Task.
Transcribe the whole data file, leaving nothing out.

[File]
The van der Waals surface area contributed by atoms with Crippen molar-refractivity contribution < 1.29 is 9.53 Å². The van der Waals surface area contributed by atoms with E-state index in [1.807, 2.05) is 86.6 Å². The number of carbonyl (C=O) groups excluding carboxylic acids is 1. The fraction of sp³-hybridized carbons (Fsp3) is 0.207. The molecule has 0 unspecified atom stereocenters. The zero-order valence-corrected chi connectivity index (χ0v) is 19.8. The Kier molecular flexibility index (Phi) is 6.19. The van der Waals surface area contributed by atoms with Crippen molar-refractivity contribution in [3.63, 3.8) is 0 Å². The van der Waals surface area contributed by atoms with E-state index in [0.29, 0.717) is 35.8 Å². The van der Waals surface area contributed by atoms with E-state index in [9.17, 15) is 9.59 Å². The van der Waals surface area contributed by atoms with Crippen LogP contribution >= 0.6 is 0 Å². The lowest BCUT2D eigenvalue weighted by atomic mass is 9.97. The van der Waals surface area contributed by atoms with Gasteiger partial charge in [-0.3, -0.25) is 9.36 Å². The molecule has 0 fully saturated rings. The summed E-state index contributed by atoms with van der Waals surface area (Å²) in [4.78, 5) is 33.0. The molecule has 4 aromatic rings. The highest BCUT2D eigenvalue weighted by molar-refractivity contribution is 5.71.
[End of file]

The van der Waals surface area contributed by atoms with Crippen molar-refractivity contribution < 1.29 is 9.53 Å². The van der Waals surface area contributed by atoms with E-state index in [1.807, 2.05) is 86.6 Å². The number of carbonyl (C=O) groups excluding carboxylic acids is 1. The fraction of sp³-hybridized carbons (Fsp3) is 0.207. The molecule has 0 unspecified atom stereocenters. The zero-order valence-corrected chi connectivity index (χ0v) is 19.8. The Kier molecular flexibility index (Phi) is 6.19. The van der Waals surface area contributed by atoms with Crippen molar-refractivity contribution in [3.63, 3.8) is 0 Å². The van der Waals surface area contributed by atoms with E-state index in [0.29, 0.717) is 35.8 Å². The van der Waals surface area contributed by atoms with E-state index in [9.17, 15) is 9.59 Å². The van der Waals surface area contributed by atoms with Crippen LogP contribution >= 0.6 is 0 Å². The lowest BCUT2D eigenvalue weighted by atomic mass is 9.97. The van der Waals surface area contributed by atoms with Gasteiger partial charge in [-0.3, -0.25) is 9.36 Å². The molecule has 0 fully saturated rings. The summed E-state index contributed by atoms with van der Waals surface area (Å²) in [4.78, 5) is 33.0. The molecule has 4 aromatic rings. The highest BCUT2D eigenvalue weighted by molar-refractivity contribution is 5.71.